This new report, based on surveying current consumer attitudes and seven years of actual transaction data provides the most comprehensive look to date at how digital distribution models are being adopted by core gamers.
To understand how the movement to digital downloads and virtual goods are impacting the core game consumer, DFC Intelligence conducted a survey of nearly 5,000 gamers and partnered with Live Gamer to analyze seven years of virtual good transaction data from games released in Korea, U.S. Germany, Japan, the Philippines and Vietnam.
Research firm DFC Intelligence and Live Gamer, the global leader of total commerce solutions for online game publishers, social networks and digital entertainment companies, today announced a new report indicating that gamers in Europe and North America are now largely comfortable with buying digital content. According to the report, titled Consumer Trends in Virtual Goods and Downloadable Gaming in North America and Europe, gamers are rapidly adopting the virtual item model where they purchase individual digital components such as virtual currency, items or characters.
The survey was conducted in January and February 2010 among nearly 5,000 gamers in North America and Europe. In addition, DFC Intelligence analyzed over seven years of historical Live Gamer micro-transaction data from multiple countries including South Korea, U.S., Japan, Germany, Vietnam and the Philippines.
The virtual item model has been a major driver of market growth in Asia, and has only recently been introduced to the mass market in Europe and North America, which was highly popularized through the growth of social networks. Recent games like Farmville from Zynga, Free Realms from Sony Online Entertainment and Combat Arms from Nexon have been able to attract millions of users while monetizing through virtual goods. According to the survey, 88 percent of respondents said they had purchased some form of digital content (including music, movies and games), while 60 percent of those responding indicated they had purchased an in-game good that was not a full game.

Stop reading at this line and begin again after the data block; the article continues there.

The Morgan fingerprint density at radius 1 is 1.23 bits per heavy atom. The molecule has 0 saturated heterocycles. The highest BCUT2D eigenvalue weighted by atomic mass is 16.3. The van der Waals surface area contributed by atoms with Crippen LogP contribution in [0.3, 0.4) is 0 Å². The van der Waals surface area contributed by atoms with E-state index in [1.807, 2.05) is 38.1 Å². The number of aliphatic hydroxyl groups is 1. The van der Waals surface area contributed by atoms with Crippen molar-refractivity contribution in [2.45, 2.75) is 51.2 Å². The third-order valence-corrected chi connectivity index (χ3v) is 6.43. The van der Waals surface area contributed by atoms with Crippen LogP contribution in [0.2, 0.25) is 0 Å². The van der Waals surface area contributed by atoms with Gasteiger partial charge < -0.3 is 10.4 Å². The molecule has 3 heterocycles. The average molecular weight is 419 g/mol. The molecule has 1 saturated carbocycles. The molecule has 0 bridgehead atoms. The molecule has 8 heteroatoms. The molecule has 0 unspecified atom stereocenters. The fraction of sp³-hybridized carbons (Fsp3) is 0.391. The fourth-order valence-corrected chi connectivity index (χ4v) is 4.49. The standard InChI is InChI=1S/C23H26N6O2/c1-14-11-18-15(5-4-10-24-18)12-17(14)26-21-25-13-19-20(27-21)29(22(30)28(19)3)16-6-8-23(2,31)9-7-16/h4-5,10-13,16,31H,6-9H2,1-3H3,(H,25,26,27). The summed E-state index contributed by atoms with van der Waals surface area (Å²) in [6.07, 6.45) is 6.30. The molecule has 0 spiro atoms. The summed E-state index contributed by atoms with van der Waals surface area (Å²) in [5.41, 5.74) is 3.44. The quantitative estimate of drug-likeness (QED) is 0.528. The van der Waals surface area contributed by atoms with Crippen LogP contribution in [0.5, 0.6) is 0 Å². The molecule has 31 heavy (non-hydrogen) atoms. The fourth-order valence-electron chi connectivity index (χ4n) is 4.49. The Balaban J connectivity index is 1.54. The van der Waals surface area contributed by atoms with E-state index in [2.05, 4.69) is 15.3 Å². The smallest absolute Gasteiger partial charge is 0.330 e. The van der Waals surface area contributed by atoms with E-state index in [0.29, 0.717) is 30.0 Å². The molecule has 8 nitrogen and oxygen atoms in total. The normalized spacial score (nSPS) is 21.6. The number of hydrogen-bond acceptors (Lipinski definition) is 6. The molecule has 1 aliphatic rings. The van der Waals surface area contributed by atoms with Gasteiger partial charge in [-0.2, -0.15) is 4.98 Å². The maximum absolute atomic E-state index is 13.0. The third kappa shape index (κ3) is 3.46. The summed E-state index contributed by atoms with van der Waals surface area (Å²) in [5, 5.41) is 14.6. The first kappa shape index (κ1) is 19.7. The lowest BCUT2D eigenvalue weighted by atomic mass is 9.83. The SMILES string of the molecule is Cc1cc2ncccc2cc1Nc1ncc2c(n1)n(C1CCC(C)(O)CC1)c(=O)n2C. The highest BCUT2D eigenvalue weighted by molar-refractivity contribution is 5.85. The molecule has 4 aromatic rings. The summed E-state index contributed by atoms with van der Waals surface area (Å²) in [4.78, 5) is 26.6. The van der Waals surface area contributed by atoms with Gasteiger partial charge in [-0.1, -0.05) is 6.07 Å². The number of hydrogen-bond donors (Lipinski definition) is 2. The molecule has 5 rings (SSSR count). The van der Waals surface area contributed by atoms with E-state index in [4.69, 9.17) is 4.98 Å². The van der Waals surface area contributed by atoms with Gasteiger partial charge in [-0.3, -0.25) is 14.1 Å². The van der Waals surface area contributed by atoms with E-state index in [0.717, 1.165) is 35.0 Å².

In most cases, the digital items are offered in free-to-play (F2P) products, which are low risk for the consumer, said DFC analyst David Cole. By offering free play, these games can attract millions of users, many of which are now choosing to pay for virtual items to enhance the experience. In looking at the historical track record it is clear that a major advantage of a virtual item model is a single product can have a lifespan of years online as opposed to a few months on the retail shelf.
Many of the products that use a virtual item model fall into a category DFC Intelligence calls MMOG Lite. MMOG Lite products often allow for persistent worlds and character building, but without the high monthly fees associated with large commercial massively multiplayer online games (MMOGs). In North America and Europe, DFC forecasts that the MMOG Lite market will grow from about $800 million in 2009 to over $3 billion by 2015.
Korea still has the highest current revenue and longest history of all the markets we studied. However, when looking at seven years of actual historical transactional data, it is clear markets like Germany, Japan and the U.S. are not only trending towards Korea, but doing so at a significantly higher spend per transaction, said Cole.
However, a virtual item model is not limited to any one game genre. Music titles, shooters, sports games and pretty much any type of game will be able to benefit from growing consumer acceptance of digital items, said DFC analyst Jeremy Miller. Furthermore, the success of social networks like Facebook show the popularity of virtual items can extend far beyond games.
This study shows that core gamers are comfortable with the free-to-play model and are increasingly engaging in the purchase of virtual goods, said Andrew Schneider, co-founder and president of Live Gamer, The findings underscore the market potential as traditional Western game publishers migrate towards microtransactions as the central monetization method.